The payments and fraud saga surrounding failed café chain Patisserie Valerie in the United Kingdom has trained a spotlight on fake invoices. This past week, the Financial Times (FT) reported that the £40 million (nearly $52.4 million USD) accounting fraud — which led to emergency cash infusions and, ultimately, bankruptcy — involved finance staff and suppliers who helped offer fake invoices to the company.
Those findings were tied to a report by PwC that had been commissioned by the café chain’s board. The report found that a supplier submitted fake invoices for refurbishment work. There also existed email discussions between members of the company’s finance staff that centered on fake ledgers and worry over how to pay executives. As FT reported, “the reality of the accounts was so much worse than the fiction.”
According to the reports, the Serious Fraud Office in the U.K. is investigating the collapse of the company.
An unidentified source told the financial publication that there is “no evidence” that funds were being used for personal gain. The source said, “They were just making it sound like a better business than it was. People get caught up in a lie. They got deeper and deeper into it,” as checks were issued prior to year-end that would inflate the company’s cash position.
In the wake of the accounting scandal and bankruptcy, there has been the closure of more than 70 stores in the chain, and the loss of hundreds of jobs. Roughly 30 shareholders are signed up in legal action against the company.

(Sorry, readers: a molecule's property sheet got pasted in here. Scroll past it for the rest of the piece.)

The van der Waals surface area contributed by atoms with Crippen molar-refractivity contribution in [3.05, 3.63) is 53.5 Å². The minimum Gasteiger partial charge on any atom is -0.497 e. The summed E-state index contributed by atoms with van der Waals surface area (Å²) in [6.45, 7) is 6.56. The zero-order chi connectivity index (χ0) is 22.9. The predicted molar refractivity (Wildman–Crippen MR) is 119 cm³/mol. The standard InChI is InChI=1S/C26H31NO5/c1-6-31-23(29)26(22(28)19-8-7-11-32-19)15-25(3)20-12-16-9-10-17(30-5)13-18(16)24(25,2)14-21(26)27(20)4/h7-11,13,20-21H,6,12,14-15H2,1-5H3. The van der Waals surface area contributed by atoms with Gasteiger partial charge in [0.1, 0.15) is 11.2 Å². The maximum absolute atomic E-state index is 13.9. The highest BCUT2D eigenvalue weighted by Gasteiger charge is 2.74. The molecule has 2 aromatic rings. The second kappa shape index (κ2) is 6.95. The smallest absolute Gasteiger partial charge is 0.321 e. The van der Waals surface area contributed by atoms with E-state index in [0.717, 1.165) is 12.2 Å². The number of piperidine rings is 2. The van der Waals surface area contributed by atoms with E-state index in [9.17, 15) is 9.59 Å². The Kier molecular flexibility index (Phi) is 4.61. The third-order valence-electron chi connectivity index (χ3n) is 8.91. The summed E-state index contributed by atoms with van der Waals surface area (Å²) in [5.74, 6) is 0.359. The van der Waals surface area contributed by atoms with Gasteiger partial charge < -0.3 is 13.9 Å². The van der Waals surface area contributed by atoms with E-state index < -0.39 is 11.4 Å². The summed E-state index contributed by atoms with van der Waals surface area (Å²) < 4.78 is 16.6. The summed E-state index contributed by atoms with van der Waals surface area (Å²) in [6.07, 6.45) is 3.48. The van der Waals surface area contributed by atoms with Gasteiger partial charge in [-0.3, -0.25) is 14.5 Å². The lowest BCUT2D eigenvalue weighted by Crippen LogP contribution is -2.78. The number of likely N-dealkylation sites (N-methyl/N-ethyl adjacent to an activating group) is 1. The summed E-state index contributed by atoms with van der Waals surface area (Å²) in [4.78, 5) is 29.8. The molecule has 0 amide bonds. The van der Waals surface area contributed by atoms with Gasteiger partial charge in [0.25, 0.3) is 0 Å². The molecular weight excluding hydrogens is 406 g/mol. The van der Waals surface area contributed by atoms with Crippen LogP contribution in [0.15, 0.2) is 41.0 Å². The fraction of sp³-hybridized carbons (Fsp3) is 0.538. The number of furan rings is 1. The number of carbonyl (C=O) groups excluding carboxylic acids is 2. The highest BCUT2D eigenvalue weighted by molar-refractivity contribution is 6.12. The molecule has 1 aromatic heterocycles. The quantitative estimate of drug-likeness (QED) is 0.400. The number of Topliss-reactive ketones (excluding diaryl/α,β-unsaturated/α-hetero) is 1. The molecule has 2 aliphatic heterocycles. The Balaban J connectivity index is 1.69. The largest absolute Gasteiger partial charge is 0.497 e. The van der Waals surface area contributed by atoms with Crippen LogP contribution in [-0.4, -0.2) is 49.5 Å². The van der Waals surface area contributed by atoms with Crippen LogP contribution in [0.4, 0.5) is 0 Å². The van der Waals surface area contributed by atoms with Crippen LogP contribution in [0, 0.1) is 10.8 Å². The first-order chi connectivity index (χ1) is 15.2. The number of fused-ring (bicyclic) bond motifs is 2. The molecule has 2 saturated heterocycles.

Procurement Card Controversy
Separately, in the United States, a number of audits conducted — by the auditor general — at Illinois universities have spurred some calls from the state Board of Education for controls over procurement cards. In one case, Illinois News Network reported, for the University of Illinois, audits showed tens of thousands of dollars spent improperly on procurement cards. More than $23,000 was spent on items such as furniture and pharmaceuticals. In other cases, transactions were “split” to sidestep spending limits — to the tune of $52,000.
In terms of individual company news, the FT reported that a Wirecard senior executive, Edo Kurniawan, who is part of the FinTech’s accounting group based in the Asia-Pacific, has been suspected since last year of using forged contracts to mask fraudulent money flow. An internal report, said the publication, found that roughly £37 million has been moved through and among Wirecard subsidiaries and external businesses, amid suspicious transactions. Some of those transactions seem to be “round trip” transactions that moved across businesses as far-flung as India and Singapore.
As news of the report spread this week, shares in the payments FinTech were down 25 percent in intraday trading. Bloomberg reported a statement issued by Wirecard, claiming the FT article was “false, inaccurate, misleading and defamatory.” The firm bought Citigroup’s prepaid card business three years ago, and its banking arm is an issuer of Visa- and Mastercard-branded cards.